The best worst thing that could have happened

As a straight white male, I’m cautious about weighing in when it comes to race in America, but as a film critic who’s trying to be more worldly, the timing of Simon Frederick’s “Black Hollywood: They’ve Gotta Have Us” (Netflix-Array, 2020, 3 hrs.) couldn’t be better. Hitting Netflix in February, just in time for Black History Month, this series delves deeply into the triumphs and slights over the course of mainstream black cinema. It is packed with provocative and passionate commentary from as many black filmmaker and performers as can fit into its three hour-long episodes

Director and narrator Simon Frederick interviews dozens of people over the course of the series, including cultural critic Nelson George, and actors ranging from trailblazers like Harry Belafonte and Diahann Carroll to today’s stars like David Oyelowo and John Boyega. There are also lengthy chats with performers who have become directors and producers, like Kasi Lemmons (“Eve’s Bayou”) and Debbie Allen (“Amistad”). Spike Lee and Eddie Murphy are discussed in detail, though neither participated. The most notable exclusion is maverick Melvin Van Peebles, whose “Sweet Sweetback’s Baadasssss Song” was self-financed and became a huge hit in 1971.

The funniest and most revealing interview may be Robert Townsend, who paid for “Hollywood Shuffle” with credit cards, chose locations so that they wouldn’t be seen by the cops, and edited the film in a post-production house for porn. Too many controversial areas are covered to mention here, but the series is a treasure trove of film clips from lots of great and influential films. There’s a lot to discover, so dive in.

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Sad to say, but we learn more from our failures than our successes. No one ever sets out to make bad art, but Lonny Price’s “Best Worst Thing That Ever Could Have Happened…” (Netflix, 2016, 95 min.) details the grand ambitions and good intentions that went into the 1981 Broadway musical production of “Merrily We Roll Along.” It was based on a classic play. It had serious talent behind it: Stephen Sondheim and Hal Prince, who’d had a string of hit shows as a team.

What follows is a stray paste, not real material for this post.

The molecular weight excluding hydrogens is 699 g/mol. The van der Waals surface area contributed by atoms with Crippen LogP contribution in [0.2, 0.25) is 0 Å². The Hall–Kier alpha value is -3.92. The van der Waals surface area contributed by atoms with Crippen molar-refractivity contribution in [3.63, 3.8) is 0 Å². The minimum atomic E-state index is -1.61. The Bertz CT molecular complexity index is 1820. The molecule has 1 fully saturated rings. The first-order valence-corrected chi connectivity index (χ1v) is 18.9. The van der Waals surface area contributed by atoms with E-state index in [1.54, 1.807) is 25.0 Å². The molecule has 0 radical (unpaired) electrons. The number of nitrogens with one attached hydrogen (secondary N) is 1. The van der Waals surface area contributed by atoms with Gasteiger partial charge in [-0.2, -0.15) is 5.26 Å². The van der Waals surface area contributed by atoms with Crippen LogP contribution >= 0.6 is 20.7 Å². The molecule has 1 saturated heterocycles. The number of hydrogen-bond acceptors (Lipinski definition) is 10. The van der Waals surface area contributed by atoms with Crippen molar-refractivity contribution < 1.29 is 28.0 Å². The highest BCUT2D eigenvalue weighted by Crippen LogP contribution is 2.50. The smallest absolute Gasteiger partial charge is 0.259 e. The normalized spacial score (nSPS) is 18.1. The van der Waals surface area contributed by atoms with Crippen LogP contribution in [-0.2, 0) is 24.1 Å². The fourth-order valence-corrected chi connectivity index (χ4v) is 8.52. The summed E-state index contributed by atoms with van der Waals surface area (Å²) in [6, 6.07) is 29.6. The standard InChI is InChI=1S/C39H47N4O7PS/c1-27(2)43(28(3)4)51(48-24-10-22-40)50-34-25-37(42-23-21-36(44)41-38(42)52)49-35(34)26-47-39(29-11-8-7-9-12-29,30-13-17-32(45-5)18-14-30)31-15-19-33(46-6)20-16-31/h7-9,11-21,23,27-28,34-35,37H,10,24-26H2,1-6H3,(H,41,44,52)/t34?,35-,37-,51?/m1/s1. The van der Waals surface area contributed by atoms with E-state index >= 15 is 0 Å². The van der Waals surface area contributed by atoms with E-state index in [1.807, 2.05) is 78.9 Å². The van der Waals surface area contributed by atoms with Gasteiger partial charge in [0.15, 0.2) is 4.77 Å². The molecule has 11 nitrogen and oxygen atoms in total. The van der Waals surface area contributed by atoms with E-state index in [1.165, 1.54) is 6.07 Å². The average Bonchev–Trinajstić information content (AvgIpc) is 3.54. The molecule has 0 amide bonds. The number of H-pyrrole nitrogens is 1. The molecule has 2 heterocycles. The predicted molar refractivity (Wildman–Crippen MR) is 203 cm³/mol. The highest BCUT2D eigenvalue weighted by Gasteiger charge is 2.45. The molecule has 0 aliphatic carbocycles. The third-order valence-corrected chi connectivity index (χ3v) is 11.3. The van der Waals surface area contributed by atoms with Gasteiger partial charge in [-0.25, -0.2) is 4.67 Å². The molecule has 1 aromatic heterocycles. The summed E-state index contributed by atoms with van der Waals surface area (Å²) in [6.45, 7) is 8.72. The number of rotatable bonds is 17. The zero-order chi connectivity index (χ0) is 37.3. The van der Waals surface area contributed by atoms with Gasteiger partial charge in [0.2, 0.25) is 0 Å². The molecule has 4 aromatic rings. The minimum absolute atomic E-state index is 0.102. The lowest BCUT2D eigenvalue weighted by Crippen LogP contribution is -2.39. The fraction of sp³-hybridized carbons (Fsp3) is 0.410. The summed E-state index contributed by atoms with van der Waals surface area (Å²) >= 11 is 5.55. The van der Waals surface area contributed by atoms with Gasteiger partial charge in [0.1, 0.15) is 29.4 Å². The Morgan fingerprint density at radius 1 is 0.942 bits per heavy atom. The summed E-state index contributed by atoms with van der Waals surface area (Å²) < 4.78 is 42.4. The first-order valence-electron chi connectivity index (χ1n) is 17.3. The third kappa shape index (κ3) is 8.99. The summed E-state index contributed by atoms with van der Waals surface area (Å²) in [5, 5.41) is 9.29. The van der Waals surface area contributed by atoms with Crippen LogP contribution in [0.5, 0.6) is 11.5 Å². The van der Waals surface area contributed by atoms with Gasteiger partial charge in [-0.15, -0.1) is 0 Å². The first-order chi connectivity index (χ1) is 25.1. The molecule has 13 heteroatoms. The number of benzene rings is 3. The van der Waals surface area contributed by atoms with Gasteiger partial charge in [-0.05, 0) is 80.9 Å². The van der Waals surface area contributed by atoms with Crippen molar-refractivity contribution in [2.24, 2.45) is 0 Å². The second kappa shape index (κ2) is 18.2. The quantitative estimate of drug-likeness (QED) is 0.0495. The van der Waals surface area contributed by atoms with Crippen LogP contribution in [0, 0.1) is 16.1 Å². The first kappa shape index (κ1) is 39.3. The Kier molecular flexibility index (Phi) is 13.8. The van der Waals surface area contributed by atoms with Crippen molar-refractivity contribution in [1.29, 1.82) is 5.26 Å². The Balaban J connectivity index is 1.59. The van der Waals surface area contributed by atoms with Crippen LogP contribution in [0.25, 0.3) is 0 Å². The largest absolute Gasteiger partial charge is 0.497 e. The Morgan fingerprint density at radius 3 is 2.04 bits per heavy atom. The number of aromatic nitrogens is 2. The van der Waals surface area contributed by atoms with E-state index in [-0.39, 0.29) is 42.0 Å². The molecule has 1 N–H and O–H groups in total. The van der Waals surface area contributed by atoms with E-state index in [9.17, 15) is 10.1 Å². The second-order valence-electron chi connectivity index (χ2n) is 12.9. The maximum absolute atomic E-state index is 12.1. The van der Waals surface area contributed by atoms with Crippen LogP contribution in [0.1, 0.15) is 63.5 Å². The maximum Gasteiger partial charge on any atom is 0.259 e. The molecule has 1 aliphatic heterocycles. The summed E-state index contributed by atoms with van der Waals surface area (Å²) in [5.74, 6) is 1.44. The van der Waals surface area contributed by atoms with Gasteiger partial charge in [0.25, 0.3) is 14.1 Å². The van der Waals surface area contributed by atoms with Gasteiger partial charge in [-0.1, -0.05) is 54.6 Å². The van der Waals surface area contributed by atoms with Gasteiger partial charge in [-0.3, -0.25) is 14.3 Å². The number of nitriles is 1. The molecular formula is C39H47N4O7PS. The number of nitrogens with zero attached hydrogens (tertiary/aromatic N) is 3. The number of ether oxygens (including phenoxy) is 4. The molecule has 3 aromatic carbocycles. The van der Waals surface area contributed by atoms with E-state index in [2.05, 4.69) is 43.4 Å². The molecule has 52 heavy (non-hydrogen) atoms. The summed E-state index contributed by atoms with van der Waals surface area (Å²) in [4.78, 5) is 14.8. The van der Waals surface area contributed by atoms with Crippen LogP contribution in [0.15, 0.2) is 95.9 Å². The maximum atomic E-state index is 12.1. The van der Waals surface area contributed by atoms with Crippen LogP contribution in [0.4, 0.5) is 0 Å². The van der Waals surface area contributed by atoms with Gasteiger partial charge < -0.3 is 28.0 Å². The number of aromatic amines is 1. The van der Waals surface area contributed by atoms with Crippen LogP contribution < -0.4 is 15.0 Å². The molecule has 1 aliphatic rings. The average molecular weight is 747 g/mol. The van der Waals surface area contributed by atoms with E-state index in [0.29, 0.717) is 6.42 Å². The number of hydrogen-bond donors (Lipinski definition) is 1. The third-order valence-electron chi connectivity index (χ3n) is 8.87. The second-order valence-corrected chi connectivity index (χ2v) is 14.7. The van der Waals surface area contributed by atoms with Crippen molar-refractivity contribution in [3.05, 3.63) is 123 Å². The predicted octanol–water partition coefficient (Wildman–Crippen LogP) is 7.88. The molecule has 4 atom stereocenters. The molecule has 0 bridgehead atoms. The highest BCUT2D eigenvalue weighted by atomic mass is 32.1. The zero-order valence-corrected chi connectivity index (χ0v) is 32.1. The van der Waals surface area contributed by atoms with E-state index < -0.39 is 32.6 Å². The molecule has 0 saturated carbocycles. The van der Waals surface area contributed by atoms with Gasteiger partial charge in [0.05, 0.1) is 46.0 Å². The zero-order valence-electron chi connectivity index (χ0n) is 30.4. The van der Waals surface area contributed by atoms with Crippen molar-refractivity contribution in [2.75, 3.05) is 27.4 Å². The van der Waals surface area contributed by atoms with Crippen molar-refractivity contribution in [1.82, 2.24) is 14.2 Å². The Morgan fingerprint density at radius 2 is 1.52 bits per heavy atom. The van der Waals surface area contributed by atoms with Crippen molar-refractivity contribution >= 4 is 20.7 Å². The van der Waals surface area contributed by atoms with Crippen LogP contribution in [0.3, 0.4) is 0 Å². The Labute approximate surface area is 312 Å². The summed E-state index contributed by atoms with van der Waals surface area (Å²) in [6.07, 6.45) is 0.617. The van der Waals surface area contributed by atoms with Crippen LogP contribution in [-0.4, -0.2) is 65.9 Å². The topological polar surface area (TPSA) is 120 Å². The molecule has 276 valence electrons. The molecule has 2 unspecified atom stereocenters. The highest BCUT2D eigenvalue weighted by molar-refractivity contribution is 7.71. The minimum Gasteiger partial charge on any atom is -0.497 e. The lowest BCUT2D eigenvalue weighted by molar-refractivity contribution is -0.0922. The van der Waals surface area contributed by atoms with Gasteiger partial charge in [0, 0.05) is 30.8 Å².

It closed after 16 performances.

Actor-turned-director Price was a member of the original cast, and he interviews Sondheim and Prince, as well as most of the cast, including one Jason Alexander, who became a huge TV star years later on “Seinfeld.” ABC News was shooting hours of footage for a documentary that was scrapped when the show flopped, and Price managed to find most of it. He also tracks the post-flop history of the show, which never really went away. The scathing reviews at the time of its premiere have been forgotten, and now there are generations of theater fans who don’t know that “Merrily We Roll Along” wasn’t a hit.

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If I’ve learned one thing in this life, it’s this: Never bet against Betty White. White is 98 today and still going strong. I was a fan dating back to “The Mary Tyler Moore Show” and “Password” in the 1970s. “Betty White: First Lady of Television” (Netflix, 2018, 55 min.) fills in a whole life and career that I knew nothing about, including White’s early work in radio and TV sitcoms. And she’s had success in every decade she’s worked, like “The Golden Girls” (turns out Ryan Reynolds is a huge fan), “Hot in Cleveland“ and her stint hosting “Saturday Night Live.” (It’s too bad the filmmakers didn’t include her terrific guest shots in season two of “Community.”) If you don’t know why the world loves Betty White, check out this documentary.

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